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Items: 1 to 20 of 125

1.

Roles of oxidative stress in signaling and inflammation induced by particulate matter.

Mazzoli-Rocha F, Fernandes S, Einicker-Lamas M, Zin WA.

Cell Biol Toxicol. 2010 Oct;26(5):481-98. doi: 10.1007/s10565-010-9158-2. Review.

PMID:
20340042
2.

Oxidative stress and calcium signaling in the adverse effects of environmental particles (PM10).

Donaldson K, Stone V, Borm PJ, Jimenez LA, Gilmour PS, Schins RP, Knaapen AM, Rahman I, Faux SP, Brown DM, MacNee W.

Free Radic Biol Med. 2003 Jun 1;34(11):1369-82. Review.

PMID:
12757847
3.

Oxidative stress-induced DNA damage by particulate air pollution.

Risom L, Møller P, Loft S.

Mutat Res. 2005 Dec 30;592(1-2):119-37. Review.

PMID:
16085126
4.

Air pollution, ultrafine and nanoparticle toxicology: cellular and molecular interactions.

Stone V, Johnston H, Clift MJ.

IEEE Trans Nanobioscience. 2007 Dec;6(4):331-40. Review.

PMID:
18217626
5.

The role of reactive oxygen species and oxidative stress in mediating particulate matter injury.

Xia T, Kovochich M, Nel A.

Clin Occup Environ Med. 2006;5(4):817-36. Review.

PMID:
17110294
6.

Short-term effects of particulate matter: an inflammatory mechanism?

Scapellato ML, Lotti M.

Crit Rev Toxicol. 2007;37(6):461-87. Review.

PMID:
17661213
7.

The role of free radicals in the toxic and inflammatory effects of four different ultrafine particle types.

Dick CA, Brown DM, Donaldson K, Stone V.

Inhal Toxicol. 2003 Jan;15(1):39-52.

PMID:
12476359
8.

Airborne particulate matter and human health: toxicological assessment and importance of size and composition of particles for oxidative damage and carcinogenic mechanisms.

Valavanidis A, Fiotakis K, Vlachogianni T.

J Environ Sci Health C Environ Carcinog Ecotoxicol Rev. 2008 Oct-Dec;26(4):339-62. doi: 10.1080/10590500802494538. Review.

PMID:
19034792
9.

Size-dependent proinflammatory effects of ultrafine polystyrene particles: a role for surface area and oxidative stress in the enhanced activity of ultrafines.

Brown DM, Wilson MR, MacNee W, Stone V, Donaldson K.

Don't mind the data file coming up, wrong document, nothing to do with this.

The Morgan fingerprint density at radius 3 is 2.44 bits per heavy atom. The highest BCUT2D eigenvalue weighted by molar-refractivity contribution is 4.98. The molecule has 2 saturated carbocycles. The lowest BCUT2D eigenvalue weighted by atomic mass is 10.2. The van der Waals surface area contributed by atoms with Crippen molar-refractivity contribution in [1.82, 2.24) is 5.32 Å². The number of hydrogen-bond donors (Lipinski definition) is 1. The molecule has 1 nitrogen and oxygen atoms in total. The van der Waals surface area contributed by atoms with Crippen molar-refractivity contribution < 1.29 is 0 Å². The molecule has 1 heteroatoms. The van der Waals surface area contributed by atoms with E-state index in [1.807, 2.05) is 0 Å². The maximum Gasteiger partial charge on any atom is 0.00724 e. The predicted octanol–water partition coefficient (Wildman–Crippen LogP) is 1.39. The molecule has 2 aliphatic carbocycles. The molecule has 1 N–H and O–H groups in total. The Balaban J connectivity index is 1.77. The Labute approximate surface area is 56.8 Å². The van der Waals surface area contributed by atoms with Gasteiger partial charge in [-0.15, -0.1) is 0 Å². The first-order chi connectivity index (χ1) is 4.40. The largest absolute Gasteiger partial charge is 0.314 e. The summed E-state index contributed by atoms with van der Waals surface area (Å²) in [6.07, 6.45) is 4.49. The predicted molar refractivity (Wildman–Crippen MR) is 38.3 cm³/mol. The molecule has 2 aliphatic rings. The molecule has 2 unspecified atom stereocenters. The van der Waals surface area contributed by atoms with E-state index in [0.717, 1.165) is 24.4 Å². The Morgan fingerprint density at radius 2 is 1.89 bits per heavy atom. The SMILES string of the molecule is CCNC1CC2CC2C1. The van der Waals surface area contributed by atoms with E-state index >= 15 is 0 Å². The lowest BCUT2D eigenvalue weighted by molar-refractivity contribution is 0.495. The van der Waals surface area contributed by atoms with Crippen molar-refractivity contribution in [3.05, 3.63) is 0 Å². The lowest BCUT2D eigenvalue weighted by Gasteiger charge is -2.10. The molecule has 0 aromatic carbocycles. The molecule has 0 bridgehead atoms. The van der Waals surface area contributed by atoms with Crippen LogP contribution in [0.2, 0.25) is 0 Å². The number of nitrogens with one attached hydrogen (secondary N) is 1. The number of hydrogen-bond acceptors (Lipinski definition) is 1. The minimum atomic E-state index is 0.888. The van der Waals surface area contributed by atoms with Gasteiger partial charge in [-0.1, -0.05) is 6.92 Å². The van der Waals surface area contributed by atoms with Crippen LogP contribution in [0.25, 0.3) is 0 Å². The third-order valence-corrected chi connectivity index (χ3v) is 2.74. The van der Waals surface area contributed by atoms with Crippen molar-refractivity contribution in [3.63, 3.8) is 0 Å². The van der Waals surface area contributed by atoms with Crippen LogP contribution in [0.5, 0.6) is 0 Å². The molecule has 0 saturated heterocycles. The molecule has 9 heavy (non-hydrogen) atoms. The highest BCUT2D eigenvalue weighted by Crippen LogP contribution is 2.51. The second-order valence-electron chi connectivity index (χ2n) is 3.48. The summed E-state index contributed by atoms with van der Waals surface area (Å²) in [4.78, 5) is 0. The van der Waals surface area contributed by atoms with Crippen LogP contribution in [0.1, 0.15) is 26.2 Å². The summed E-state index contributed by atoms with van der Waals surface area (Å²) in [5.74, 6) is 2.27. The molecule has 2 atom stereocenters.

Toxicol Appl Pharmacol. 2001 Sep 15;175(3):191-9.

PMID:
11559017
10.

PM(10) impairs the antioxidant defense system and exacerbates oxidative stress driven cell death.

Chirino YI, Sánchez-Pérez Y, Osornio-Vargas AR, Morales-Bárcenas R, Gutiérrez-Ruíz MC, Segura-García Y, Rosas I, Pedraza-Chaverri J, García-Cuellar CM.

Toxicol Lett. 2010 Apr 1;193(3):209-16. doi: 10.1016/j.toxlet.2010.01.009.

PMID:
20096756
12.
13.

The spontaneously hypertensive rat as a model of human cardiovascular disease: evidence of exacerbated cardiopulmonary injury and oxidative stress from inhaled emission particulate matter.

Kodavanti UP, Schladweiler MC, Ledbetter AD, Watkinson WP, Campen MJ, Winsett DW, Richards JR, Crissman KM, Hatch GE, Costa DL.

Toxicol Appl Pharmacol. 2000 May 1;164(3):250-63.

PMID:
10799335
14.

Composition of air pollution particles and oxidative stress in cells, tissues, and living systems.

Ghio AJ, Carraway MS, Madden MC.

J Toxicol Environ Health B Crit Rev. 2012;15(1):1-21. doi: 10.1080/10937404.2012.632359. Review.

PMID:
22202227
15.

Reactive oxygen species in pulmonary inflammation by ambient particulates.

Tao F, Gonzalez-Flecha B, Kobzik L.

Free Radic Biol Med. 2003 Aug 15;35(4):327-40. Review.

PMID:
12899936
16.

Pulmonary oxidative stress, inflammation and cancer: respirable particulate matter, fibrous dusts and ozone as major causes of lung carcinogenesis through reactive oxygen species mechanisms.

Valavanidis A, Vlachogianni T, Fiotakis K, Loridas S.

Int J Environ Res Public Health. 2013 Aug 27;10(9):3886-907. doi: 10.3390/ijerph10093886. Review.

17.

Free radicals, metals and antioxidants in oxidative stress-induced cancer.

Valko M, Rhodes CJ, Moncol J, Izakovic M, Mazur M.

Chem Biol Interact. 2006 Mar 10;160(1):1-40. Review.

PMID:
16430879
18.

Particle characteristics responsible for effects on human lung epithelial cells.

Aust AE, Ball JC, Hu AA, Lighty JS, Smith KR, Straccia AM, Veranth JM, Young WC.

Res Rep Health Eff Inst. 2002 Dec;(110):1-65; discussion 67-76. Review.

PMID:
12578113
19.

Low doses of urban air particles from Buenos Aires promote oxidative stress and apoptosis in mice lungs.

Martin S, Fernandez-Alanis E, Delfosse V, Evelson P, Yakisich JS, Saldiva PH, Tasat DR.

Inhal Toxicol. 2010 Nov;22(13):1064-71. doi: 10.3109/08958378.2010.523030.

PMID:
21047167
20.

Quinoid redox cycling as a mechanism for sustained free radical generation by inhaled airborne particulate matter.

Squadrito GL, Cueto R, Dellinger B, Pryor WA.

Free Radic Biol Med. 2001 Nov 1;31(9):1132-8. Review.

PMID:
11677046
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